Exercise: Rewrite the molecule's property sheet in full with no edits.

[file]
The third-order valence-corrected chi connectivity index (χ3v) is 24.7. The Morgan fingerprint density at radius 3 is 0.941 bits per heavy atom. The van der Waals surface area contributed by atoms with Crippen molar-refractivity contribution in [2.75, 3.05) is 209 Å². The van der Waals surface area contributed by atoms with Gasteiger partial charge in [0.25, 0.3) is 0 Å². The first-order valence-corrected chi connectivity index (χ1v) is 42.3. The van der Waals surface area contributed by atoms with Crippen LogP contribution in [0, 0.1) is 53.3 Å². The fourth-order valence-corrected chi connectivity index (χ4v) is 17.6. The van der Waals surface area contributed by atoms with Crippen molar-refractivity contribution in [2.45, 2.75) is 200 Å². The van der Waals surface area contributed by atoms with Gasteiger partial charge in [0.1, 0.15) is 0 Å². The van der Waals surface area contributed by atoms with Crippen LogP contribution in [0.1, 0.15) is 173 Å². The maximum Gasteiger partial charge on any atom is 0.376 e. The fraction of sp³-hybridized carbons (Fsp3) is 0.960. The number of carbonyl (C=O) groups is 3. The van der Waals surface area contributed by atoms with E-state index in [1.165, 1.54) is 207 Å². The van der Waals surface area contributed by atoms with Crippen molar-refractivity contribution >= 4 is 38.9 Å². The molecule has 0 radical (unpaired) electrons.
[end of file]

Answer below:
The third-order valence-corrected chi connectivity index (χ3v) is 24.7. The Morgan fingerprint density at radius 3 is 0.941 bits per heavy atom. The van der Waals surface area contributed by atoms with Crippen molar-refractivity contribution in [2.75, 3.05) is 209 Å². The van der Waals surface area contributed by atoms with Gasteiger partial charge in [0.25, 0.3) is 0 Å². The first-order valence-corrected chi connectivity index (χ1v) is 42.3. The van der Waals surface area contributed by atoms with Crippen LogP contribution in [0, 0.1) is 53.3 Å². The fourth-order valence-corrected chi connectivity index (χ4v) is 17.6. The van der Waals surface area contributed by atoms with Crippen molar-refractivity contribution in [2.45, 2.75) is 200 Å². The van der Waals surface area contributed by atoms with Gasteiger partial charge in [0.1, 0.15) is 0 Å². The van der Waals surface area contributed by atoms with Crippen LogP contribution in [0.1, 0.15) is 173 Å². The maximum Gasteiger partial charge on any atom is 0.376 e. The fraction of sp³-hybridized carbons (Fsp3) is 0.960. The number of carbonyl (C=O) groups is 3. The van der Waals surface area contributed by atoms with E-state index in [1.165, 1.54) is 207 Å². The van der Waals surface area contributed by atoms with Crippen molar-refractivity contribution >= 4 is 38.9 Å². The molecule has 0 radical (unpaired) electrons.